While choosing the ideal food for your pet may seem overwhelming, start with these tips. Your veterinarian is an excellent resource for determining which way to go.
1. Consider how your pet looks and feels. When you look at your pet, ask yourself these questions:
- Does your pet seem too fat or too thin? Try to be honest. If your pet seems overweight, your veterinarian can recommend a healthy weight loss diet.
- Is the coat shiny or dull looking? Food can make a big difference!
- Does your pet shed more than usual? Shedding has to do with breed, of course… but if you notice extra shedding, a food change may be able to help.
- What’s your pet’s skin condition? Do you see dandruff or flakiness?
- What about your pet’s stools? For instance, loose stools may be a sign that your pet’s food needs adjusting.
It’s great to have your answers to these questions when consulting with a pet-food professional, which is the next step.
2. Talk with your veterinarian. Your veterinarian knows your pet’s medical history and is trained to help assess your pet’s overall wellbeing. Food is a major factor in your pet’s wellness! After examining your pet, considering his or her breed, age and overall condition, and also talking with you — your veterinarian can make food recommendations or direct you to reliable sources for further information.
3. Determine or confirm that the food has quality ingredients. The pet food label should provide an indication as to the intended purpose of the food. A statement such as “complete and balanced nutrition for the adult dog” means that the diet is adequate to meet the needs of the average adult dog. If the label does not contain information to this effect, the product may not fully satisfy the animal’s dietary needs. Since requirements vary by life-stage and species, a food that’s appropriate for an adult dog is not appropriate for a puppy or a pregnant female, nor is it adequate for a cat.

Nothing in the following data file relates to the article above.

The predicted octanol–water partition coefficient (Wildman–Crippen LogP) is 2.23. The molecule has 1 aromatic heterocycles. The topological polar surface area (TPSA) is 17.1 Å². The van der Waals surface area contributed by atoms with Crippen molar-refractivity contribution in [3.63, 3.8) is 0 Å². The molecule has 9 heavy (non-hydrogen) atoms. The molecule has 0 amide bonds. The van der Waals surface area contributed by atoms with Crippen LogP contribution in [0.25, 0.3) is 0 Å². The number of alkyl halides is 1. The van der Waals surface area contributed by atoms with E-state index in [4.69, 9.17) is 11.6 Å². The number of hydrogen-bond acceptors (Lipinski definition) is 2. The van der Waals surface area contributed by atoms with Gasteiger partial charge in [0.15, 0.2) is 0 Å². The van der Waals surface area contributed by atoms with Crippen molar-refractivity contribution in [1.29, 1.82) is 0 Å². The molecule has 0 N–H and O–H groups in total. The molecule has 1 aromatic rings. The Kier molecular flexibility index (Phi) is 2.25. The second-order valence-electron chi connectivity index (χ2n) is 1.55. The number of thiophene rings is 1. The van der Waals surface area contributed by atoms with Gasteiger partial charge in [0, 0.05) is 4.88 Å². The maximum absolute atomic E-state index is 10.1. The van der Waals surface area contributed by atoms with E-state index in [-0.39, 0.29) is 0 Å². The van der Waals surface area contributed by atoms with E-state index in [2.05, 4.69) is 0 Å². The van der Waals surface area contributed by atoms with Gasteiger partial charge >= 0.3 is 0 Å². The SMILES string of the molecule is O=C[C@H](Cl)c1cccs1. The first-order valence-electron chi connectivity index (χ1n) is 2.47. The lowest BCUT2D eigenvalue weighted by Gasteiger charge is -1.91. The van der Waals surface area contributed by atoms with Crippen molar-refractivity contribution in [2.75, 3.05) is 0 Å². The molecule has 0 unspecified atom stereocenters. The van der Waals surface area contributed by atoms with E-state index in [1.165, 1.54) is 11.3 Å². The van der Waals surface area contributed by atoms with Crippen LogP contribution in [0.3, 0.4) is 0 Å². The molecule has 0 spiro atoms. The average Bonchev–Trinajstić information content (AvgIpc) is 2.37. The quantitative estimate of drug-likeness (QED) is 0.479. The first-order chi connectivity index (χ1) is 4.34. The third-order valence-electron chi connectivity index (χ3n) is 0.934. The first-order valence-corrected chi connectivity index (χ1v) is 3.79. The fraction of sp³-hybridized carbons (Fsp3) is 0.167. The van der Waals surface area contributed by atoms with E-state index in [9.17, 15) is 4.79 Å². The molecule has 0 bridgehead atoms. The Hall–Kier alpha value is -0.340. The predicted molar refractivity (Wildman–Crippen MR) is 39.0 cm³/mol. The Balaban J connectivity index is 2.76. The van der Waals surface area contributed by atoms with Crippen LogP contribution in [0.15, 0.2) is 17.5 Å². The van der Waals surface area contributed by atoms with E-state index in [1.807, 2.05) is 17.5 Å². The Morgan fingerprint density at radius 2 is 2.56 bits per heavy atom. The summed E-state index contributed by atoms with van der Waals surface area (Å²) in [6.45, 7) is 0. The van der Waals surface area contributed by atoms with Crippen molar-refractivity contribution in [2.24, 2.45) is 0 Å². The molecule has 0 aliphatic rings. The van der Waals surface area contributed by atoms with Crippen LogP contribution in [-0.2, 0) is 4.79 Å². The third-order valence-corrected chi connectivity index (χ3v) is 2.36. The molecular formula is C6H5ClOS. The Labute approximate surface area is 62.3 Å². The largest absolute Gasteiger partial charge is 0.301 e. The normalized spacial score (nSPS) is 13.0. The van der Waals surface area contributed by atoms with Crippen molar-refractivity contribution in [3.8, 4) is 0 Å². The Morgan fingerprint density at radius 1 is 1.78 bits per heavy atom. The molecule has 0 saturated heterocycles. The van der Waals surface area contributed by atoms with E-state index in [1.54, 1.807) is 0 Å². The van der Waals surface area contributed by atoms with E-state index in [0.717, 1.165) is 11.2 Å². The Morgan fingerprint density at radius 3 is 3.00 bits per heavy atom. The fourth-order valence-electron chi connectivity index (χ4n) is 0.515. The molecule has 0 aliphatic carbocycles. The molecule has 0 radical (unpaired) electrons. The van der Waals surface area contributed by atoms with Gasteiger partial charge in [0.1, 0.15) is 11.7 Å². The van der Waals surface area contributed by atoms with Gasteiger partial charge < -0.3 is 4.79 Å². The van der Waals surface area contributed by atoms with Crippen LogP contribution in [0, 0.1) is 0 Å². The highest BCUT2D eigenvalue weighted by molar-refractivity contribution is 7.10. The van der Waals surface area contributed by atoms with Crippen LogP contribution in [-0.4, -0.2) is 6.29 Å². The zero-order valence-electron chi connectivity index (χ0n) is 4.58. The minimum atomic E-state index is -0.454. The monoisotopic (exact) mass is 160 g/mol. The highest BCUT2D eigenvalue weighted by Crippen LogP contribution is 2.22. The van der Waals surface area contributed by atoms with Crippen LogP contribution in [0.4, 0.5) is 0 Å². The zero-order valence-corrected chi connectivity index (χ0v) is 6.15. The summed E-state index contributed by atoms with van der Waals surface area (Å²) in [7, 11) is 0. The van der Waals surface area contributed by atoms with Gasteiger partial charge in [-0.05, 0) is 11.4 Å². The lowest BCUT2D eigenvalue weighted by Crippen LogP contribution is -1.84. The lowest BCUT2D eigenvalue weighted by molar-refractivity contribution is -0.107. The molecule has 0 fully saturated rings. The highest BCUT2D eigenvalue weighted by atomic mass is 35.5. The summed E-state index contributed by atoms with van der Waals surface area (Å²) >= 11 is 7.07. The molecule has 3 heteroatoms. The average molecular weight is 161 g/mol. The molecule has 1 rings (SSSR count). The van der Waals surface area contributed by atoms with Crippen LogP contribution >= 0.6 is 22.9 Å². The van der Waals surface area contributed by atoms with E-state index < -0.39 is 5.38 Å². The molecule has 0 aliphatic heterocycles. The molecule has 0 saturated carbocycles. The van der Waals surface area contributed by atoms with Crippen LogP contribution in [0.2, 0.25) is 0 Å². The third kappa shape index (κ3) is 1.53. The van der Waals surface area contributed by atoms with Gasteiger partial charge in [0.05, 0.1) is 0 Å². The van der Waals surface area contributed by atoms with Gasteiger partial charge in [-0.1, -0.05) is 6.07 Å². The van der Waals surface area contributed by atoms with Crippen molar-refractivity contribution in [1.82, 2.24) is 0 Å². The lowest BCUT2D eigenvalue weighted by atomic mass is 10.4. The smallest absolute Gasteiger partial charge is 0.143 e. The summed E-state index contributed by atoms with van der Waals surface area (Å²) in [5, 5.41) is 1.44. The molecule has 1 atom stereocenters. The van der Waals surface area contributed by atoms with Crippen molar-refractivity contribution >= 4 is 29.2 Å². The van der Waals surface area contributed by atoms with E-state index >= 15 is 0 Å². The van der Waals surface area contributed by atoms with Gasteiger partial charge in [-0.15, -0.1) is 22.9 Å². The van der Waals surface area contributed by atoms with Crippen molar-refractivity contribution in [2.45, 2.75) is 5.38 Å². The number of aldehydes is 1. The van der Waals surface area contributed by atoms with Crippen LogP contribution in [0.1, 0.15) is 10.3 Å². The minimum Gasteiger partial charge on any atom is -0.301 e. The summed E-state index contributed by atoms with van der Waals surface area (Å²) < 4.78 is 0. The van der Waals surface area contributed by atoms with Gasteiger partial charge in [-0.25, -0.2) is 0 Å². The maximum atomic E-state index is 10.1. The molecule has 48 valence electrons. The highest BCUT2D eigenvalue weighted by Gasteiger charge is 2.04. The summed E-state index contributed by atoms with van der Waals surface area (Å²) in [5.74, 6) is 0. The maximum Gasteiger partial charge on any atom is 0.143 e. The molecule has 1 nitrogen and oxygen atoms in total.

Feeding trials are a great way to determine if a particular diet is appropriate for a specific stage of your pet’s life. Foods tested in trials will usually have this information on the product label. Pet foods that have a “seal of approval” or a “certification” from a specific organization may indicate a feeding trial; but you’ll want to do a little research to find out what that seal really means.
In addition, the definition of “quality” can be hard to pin down. Are wheat and corn OK to have in pet food? Some experts say no way. This is where a conversation with your veterinarian can be extremely valuable.
Final note: Gradually introduce any new food into your pet’s diet and watch for signs of discomfort. If your pet’s stool is suddenly loose or he/she seems uncomfortable, call your veterinarian for guidance.
Caution: These news items, written by LifeLearn Inc., are licensed to this practice for the personal use of our clients. Any copying, printing or further distribution is prohibited without the express written permission of LifeLearn Inc. Please note that the news information presented here is NOT a substitute for a proper consultation and/or clinical examination of your pet by our clinic veterinarian.